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Similar things can be done with food, particularly baked goods. I once made a spinach tart, with an acorn crust, and decorated the top with an ornate design. Trouble was, I couldn’t bring myself to cut it, so I took it to a potluck dinner and let someone else do the honors.

ornamental-wild-greens-tart

Dandelion Jerky

Wild food forager Paul Tappenden shows us what’s growing wild and edible in our area.

Dandelion root is very beneficial, as a food and a medicine, but it can be a bit of a challenge to sit down to a plate of raw roots, so I’ve experimented with different ways to make them palatable. A few years back I was chewing on a dried root and although it didn’t have a very pleasant flavor, it had a great texture, not unlike jerky. That got me working on different techniques for infusing the roots with flavor.

I started playing with the idea of dehydrating and reconstituting the roots in a sauce or marinade to give it flavor, then drying it out until it became chewy, like meat. After a lot of exploration into different sauces and drying methods, I finally arrived at the formula which I use today.

My secret for tasty and successful results begins with the roots. Choosing the right root can make a big difference in the final result. The old, gnarly roots are harder to clean, and can be really bitter. The younger roots are too skinny. The best roots are the long, wide tap roots on a plant that is about 2-3 years old.

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The reason you need long, straight roots is that they are easier to clean and can be cut into strips. Once I have them sliced, I put the strips into the dehydrator (an oven at low temperature would do) to dry them out.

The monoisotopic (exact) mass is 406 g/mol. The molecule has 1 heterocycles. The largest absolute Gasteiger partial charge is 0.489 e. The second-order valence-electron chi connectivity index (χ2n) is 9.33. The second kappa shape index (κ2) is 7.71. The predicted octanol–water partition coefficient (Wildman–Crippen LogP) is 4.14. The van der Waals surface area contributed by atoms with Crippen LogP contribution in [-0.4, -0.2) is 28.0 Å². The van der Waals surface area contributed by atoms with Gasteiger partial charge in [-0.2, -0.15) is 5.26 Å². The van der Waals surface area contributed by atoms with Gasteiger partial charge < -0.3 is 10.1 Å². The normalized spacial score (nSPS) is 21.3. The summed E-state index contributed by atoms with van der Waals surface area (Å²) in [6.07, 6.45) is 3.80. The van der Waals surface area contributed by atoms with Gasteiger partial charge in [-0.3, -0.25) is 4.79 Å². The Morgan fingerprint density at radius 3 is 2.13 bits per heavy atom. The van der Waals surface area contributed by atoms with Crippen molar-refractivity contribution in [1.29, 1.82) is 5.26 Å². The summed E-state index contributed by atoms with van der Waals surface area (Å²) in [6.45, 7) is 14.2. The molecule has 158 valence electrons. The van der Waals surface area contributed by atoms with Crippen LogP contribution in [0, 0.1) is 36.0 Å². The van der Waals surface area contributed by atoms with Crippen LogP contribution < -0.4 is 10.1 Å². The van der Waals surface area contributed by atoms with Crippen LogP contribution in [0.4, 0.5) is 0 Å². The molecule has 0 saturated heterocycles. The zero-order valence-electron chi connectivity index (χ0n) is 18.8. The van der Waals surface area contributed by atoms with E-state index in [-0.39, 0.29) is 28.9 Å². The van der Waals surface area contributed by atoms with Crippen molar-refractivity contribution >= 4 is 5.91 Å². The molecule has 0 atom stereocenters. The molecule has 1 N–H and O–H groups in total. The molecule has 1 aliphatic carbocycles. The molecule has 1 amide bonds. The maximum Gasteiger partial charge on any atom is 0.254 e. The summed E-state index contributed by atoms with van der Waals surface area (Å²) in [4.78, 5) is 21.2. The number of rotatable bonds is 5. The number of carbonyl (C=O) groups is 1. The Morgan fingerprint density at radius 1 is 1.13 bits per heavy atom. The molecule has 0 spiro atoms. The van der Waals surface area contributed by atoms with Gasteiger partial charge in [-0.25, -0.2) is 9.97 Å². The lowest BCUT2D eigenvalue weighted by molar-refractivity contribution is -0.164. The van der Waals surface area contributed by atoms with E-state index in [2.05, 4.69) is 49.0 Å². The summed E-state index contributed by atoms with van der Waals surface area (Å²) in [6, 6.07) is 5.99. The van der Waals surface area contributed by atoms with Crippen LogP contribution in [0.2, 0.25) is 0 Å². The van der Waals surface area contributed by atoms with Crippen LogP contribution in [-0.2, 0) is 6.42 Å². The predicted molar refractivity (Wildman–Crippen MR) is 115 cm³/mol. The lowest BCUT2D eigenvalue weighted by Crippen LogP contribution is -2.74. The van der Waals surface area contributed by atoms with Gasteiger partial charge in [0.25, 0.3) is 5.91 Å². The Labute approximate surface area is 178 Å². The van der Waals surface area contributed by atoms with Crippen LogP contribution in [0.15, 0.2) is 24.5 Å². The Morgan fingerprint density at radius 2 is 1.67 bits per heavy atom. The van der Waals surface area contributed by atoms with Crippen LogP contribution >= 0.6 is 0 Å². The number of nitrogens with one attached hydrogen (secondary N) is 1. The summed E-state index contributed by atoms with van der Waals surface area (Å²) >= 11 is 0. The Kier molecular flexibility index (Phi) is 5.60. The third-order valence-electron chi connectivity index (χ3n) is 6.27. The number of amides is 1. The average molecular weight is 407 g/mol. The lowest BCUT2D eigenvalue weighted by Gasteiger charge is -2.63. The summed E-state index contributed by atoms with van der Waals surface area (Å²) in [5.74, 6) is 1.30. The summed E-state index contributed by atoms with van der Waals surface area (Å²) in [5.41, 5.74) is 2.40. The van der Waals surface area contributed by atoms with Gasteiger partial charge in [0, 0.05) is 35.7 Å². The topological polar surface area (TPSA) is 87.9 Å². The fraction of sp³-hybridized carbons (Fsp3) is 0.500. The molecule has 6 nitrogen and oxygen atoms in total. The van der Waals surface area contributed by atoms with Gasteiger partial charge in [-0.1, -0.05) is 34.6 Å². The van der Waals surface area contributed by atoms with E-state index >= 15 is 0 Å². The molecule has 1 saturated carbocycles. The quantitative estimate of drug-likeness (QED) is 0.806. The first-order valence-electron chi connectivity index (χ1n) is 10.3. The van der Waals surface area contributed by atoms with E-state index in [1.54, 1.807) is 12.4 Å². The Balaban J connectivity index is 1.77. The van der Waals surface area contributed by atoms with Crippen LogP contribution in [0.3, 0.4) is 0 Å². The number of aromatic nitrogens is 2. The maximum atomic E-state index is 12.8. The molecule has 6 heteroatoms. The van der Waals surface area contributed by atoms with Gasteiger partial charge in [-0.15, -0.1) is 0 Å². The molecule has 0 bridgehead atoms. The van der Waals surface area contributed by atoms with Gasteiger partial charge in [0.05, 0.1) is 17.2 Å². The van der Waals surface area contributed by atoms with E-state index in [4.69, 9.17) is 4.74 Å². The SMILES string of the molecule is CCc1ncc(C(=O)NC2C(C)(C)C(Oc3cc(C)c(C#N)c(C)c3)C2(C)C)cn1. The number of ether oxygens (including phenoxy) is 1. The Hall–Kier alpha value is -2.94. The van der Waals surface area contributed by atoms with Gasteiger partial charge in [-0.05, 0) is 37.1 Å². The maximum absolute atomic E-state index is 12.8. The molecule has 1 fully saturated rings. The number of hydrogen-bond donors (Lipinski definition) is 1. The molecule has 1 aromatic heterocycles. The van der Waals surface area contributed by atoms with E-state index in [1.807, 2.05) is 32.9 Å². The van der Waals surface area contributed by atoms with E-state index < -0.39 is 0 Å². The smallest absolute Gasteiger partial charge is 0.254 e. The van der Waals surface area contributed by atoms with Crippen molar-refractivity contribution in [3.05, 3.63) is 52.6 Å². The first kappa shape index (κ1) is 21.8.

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The next part requires making a sauce in which you can either simmer or marinate the dried root.  Simmering should be done on low heat for 15-20 minutes. Marinating takes several hours. So far, I’ve used teriyaki sauces, curried sauces and sweet and sour sauces. No matter what other ingredients you use it is important to add some oil. It helps to give the root a nice texture and finish.

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After the root has soaked up the flavor, I return it to the dehydrator (oven) and dry it until it is chewy.  Dandelion jerky makes a convenient and nutritious snack!

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Wild Plants with Paul

img_7711-copyWild food forager Paul Tappenden shows us what’s growing wild in our area.

About 10 years ago, I spotted a plant that I had only previously seen in the marshes at Cape May. It was considered invasive and not desirable, yet it was such a beautiful and exotic plant. I couldn’t understand why they wouldn’t want it growing there. I’ve since learned exactly why.